Money has been raining down out of the sky directly onto my neighborhood, and it's an ugly sight. For those who live and work around Ground Zero, there are four ways to cash in: the Red Cross, the Salvation Army, the September 11 Fund, and the Twin Towers Fund.
Forty years ago Pepsi-Cola--when people still actually called it "Pepsi-Cola"--launched a television ad campaign called "For Those Who Think Young." It was the beginning of the end for guys like Red Skelton, Arthur Godfrey, Milton Berle, Jack Paar--because, in fact, everybody was thinking young. (One of the few careers spared was Ted Mack, whose principal advertiser was . . . Geritol.)
I've identified the precise moment when New York returned to normalcy.
It was January 9, 2002, the day Michael Musto devoted half his column in the Village Voice to the splendors of drag queens and go-go boys in Washington, D.C., which is, he assured us, "one of the gayest places on earth."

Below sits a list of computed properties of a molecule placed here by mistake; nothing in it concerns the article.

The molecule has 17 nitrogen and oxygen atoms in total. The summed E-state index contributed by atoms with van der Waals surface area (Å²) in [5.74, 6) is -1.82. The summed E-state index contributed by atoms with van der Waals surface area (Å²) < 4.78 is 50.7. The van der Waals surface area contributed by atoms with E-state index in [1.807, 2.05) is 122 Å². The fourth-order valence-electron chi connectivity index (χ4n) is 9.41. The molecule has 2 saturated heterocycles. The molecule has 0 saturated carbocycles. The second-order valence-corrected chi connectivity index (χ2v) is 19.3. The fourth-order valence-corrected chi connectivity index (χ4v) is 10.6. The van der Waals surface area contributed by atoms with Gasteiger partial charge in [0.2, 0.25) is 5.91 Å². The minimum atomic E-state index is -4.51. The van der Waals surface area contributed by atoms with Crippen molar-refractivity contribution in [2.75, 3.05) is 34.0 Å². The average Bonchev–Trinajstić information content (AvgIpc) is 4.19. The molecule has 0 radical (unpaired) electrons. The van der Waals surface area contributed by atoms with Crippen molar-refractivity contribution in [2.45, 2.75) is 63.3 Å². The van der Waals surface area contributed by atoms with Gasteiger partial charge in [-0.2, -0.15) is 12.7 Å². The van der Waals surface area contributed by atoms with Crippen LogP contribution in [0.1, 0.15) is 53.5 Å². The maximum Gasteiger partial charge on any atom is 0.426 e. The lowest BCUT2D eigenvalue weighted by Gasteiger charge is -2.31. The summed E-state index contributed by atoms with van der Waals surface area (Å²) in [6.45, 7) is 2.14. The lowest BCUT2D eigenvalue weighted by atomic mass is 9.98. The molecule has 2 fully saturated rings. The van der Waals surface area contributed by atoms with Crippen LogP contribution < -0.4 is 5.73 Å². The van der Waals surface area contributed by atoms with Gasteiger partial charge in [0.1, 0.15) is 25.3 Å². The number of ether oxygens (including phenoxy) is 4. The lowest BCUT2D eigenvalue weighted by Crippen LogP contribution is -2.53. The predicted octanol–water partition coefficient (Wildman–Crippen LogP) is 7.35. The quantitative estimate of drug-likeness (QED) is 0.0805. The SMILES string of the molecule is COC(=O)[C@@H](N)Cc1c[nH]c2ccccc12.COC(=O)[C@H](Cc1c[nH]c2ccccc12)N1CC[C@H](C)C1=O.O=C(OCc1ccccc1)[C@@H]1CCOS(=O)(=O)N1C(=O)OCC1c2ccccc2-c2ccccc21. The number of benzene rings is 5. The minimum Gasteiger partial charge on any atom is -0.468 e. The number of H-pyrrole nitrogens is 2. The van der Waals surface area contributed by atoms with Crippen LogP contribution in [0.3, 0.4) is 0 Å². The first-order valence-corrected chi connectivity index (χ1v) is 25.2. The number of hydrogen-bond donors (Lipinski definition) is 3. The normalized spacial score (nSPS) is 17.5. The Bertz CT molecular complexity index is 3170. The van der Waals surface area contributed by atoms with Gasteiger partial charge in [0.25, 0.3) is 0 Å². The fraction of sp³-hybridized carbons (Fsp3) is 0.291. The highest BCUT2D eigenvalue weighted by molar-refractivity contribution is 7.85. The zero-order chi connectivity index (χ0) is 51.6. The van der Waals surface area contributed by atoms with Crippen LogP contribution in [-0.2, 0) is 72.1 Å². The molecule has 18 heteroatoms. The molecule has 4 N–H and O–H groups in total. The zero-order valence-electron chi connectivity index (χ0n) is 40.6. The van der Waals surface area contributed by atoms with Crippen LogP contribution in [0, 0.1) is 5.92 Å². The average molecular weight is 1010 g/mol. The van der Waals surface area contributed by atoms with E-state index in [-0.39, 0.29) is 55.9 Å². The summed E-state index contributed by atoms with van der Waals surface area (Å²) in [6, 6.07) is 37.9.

Winter athletes are better than summer athletes. They just are.
When Sarah Hughes dedicated her encore performance to her fallen fellow New Yorkers on Friday night, skating elegantly and movingly to "When You Walk Through the Storm" from the forties musical "Carousel," she showed more class at age 16 than all the American medalists at Sydney combined.
They actually whined their way into a gold medal. And I thought the Canucks had a little more class.
By the way, am I the only person who thinks Jamie Sale is a dead ringer for Geraldine Chaplin, who played Tonya in "Dr. Zhivago"?
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